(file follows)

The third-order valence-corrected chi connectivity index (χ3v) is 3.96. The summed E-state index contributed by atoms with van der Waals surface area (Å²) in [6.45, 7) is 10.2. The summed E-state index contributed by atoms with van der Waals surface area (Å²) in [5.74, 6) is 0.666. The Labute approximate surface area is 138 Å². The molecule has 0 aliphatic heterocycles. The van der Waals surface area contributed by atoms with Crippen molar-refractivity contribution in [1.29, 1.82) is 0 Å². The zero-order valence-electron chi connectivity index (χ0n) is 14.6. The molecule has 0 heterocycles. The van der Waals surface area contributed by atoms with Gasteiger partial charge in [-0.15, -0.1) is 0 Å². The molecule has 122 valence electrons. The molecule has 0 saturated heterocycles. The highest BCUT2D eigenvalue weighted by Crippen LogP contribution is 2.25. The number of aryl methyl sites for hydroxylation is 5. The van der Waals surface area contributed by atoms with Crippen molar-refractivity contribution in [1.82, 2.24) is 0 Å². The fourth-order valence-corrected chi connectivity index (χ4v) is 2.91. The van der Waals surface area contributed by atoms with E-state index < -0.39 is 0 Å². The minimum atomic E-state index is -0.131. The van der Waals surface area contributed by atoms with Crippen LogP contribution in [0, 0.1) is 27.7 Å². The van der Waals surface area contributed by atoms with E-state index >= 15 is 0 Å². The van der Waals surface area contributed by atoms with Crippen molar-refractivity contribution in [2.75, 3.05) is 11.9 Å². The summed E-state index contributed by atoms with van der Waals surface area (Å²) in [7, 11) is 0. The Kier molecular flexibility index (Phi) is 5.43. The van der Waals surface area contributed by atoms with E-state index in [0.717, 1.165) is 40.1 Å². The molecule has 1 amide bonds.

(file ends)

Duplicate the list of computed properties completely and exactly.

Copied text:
The third-order valence-corrected chi connectivity index (χ3v) is 3.96. The summed E-state index contributed by atoms with van der Waals surface area (Å²) in [6.45, 7) is 10.2. The summed E-state index contributed by atoms with van der Waals surface area (Å²) in [5.74, 6) is 0.666. The Labute approximate surface area is 138 Å². The molecule has 0 aliphatic heterocycles. The van der Waals surface area contributed by atoms with Crippen molar-refractivity contribution in [1.29, 1.82) is 0 Å². The zero-order valence-electron chi connectivity index (χ0n) is 14.6. The molecule has 0 heterocycles. The van der Waals surface area contributed by atoms with Gasteiger partial charge in [-0.15, -0.1) is 0 Å². The molecule has 122 valence electrons. The molecule has 0 saturated heterocycles. The highest BCUT2D eigenvalue weighted by Crippen LogP contribution is 2.25. The number of aryl methyl sites for hydroxylation is 5. The van der Waals surface area contributed by atoms with Crippen molar-refractivity contribution in [1.82, 2.24) is 0 Å². The fourth-order valence-corrected chi connectivity index (χ4v) is 2.91. The van der Waals surface area contributed by atoms with E-state index < -0.39 is 0 Å². The minimum atomic E-state index is -0.131. The van der Waals surface area contributed by atoms with Crippen LogP contribution in [0, 0.1) is 27.7 Å². The van der Waals surface area contributed by atoms with E-state index >= 15 is 0 Å². The van der Waals surface area contributed by atoms with Crippen molar-refractivity contribution in [2.75, 3.05) is 11.9 Å². The summed E-state index contributed by atoms with van der Waals surface area (Å²) in [7, 11) is 0. The Kier molecular flexibility index (Phi) is 5.43. The van der Waals surface area contributed by atoms with E-state index in [0.717, 1.165) is 40.1 Å². The molecule has 1 amide bonds.